Rock Around The Clock (1954)
Composed by Max C. Freedman and Jimmy DeKnight (James E. Meyers)
There were rock and roll songs before “Rock Around The Clock,” some of higher quality, some with more artistic influence, some not as olden-sounding today.
But it was Bill Haley And His Comets’ signature song that surrounded the Jericho of staid American taste and sounded the trumpets that brought the walls down. For that alone “Rock Around The Clock” finds a firm seat at the table of top 10 rock songs of all time.
Haley and his boys also paved the way for all the white artists working in the rock and roll or R&B genre to become superstars. Moreover, “Rock Around The Clock” tapped into what was still a relatively new phenomenon – American Teenagers as a discreet cultural group with tastes, urges and styles completely different from those of their parents’.
Although it is at first hard to discern, the song is in a very traditional 12-bar blues configuration simply sped up to a dizzying dance-beat pace with the addition of a muscular backbeat.
“Rock Around The Clock” was recorded in 40 minutes, taking a scheduling back seat to “Thirteen Women,” the song that was intended to be the A side of the Comets’ single. So rushed was the effort that on the first take the sound levels weren’t checked, a mistake that gives the song its distinctive “live” sound, one that makes it seem even more anarchic than it would have been had it been recorded in a more leisurely way.
There were two takes, one with the full-on volume levels that drowned out Haley’s voice, and a second take with minimal instrumental backing and Haley’s voice out front. Using the rudimentary technology of the day, (namely a razor blade and Scotch tape), a finished product was made.
A session guitarist, Danny Cedrone, laid down the two now immortal lead breaks in “Rock Around The Clock.” The first is jazz-inspired – call it boogie-woogie – while the secondary break is a down the scale run performed at breakneck speed. Unfortunately it is difficult to hear on the messy mix of the original recording. Jimi Hendrix has cited the Cedrone break as one of his most important early inspirations. It is said by many commentators that the guitar breaks in “Rock Around The Clock” are the prototypes for every Rock solo that followed.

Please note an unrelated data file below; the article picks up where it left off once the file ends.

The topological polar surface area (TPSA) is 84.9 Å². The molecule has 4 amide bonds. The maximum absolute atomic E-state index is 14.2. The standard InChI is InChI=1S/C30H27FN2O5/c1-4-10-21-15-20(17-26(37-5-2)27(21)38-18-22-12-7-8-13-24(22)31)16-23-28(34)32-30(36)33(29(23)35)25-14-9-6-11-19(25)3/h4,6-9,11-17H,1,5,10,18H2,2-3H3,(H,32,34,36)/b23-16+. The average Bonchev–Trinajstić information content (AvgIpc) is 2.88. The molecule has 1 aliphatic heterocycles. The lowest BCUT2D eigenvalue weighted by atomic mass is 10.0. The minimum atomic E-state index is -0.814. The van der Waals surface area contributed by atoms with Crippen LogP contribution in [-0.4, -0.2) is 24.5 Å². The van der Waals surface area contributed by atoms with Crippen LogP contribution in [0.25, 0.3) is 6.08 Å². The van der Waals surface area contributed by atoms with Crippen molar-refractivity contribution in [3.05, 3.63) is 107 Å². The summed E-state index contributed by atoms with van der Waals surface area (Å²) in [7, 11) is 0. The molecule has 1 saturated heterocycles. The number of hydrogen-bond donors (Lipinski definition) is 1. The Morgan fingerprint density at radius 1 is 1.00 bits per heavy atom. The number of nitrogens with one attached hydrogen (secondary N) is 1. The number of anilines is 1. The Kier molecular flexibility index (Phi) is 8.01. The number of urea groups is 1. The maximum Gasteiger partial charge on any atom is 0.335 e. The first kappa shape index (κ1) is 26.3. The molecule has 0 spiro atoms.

“Rock Around The Clock” was recorded on April 12, 1954. On June 17, Cedrone fell down a flight of stairs, broke his neck and died, never witnessing the “meteoric” impact of his work. Cedrone was paid $21 for his work.
The revolutionary tune was recorded on West 70th Street in Manhattan at the Egypto-Assyrian fantasy building that was the Pythian Temple’s main auditorium, which had been functioning for years as a sound studio. As so many other halls have been, it was touted as having perfect acoustics. No need for Haley’s landmark work.
The path to the Pantheon of Rock-N-Roll was a tortuous one for “Rock Around The Clock.”
When first released by Decca records in May of ’54, “Rock Around The Clock” sold a disappointing 75,000 copies. It had all but faded from the public’s mind when, in early 1955, Glenn Ford, acting the lead in a juvenile-delinquent themed flick, Blackboard Jungle, grabbed a handful of 45s from his son’s collection in order to bring them to the studio so the director could audition some teen music for the movie’s opening credits. Of course it was chosen.
By July of ’55, due to the popularity of Blackboard Jungle, “Rock Around The Clock” became the first Rock-N-Roll song to sell one million copies.
“Rock Around the Clock” has been reincarnated, re-recorded, re-mixed and used for countless purposes. Its artiest use was in the film classic, American Graffiti. Its most famous and most recognizable use has been as the opening theme for TV’s long-running sitcom, Happy Days. Each time “Rock Around The Clock” was re-launched it sold hundreds of thousands more copies or helped pull along the freight of Rock-N-Roll anthologies and other compilations.
It is estimated that Bill Halley And His Comets most lasting contribution to American culture has sold over 7 million copies in one form or another. It has been covered over 700 different times, 30 versions being issued by Haley himself.
And, like another American cultural icon from the same period, television’s venerable I Love Lucy, every minute of every day, somewhere on the planet, “Rock Around The Clock” is being played even as it grows close to 60 years old.
There are many definitions of “classic Rock song.” But, if “Rock Around The Clock” doesn’t qualify, no other song does.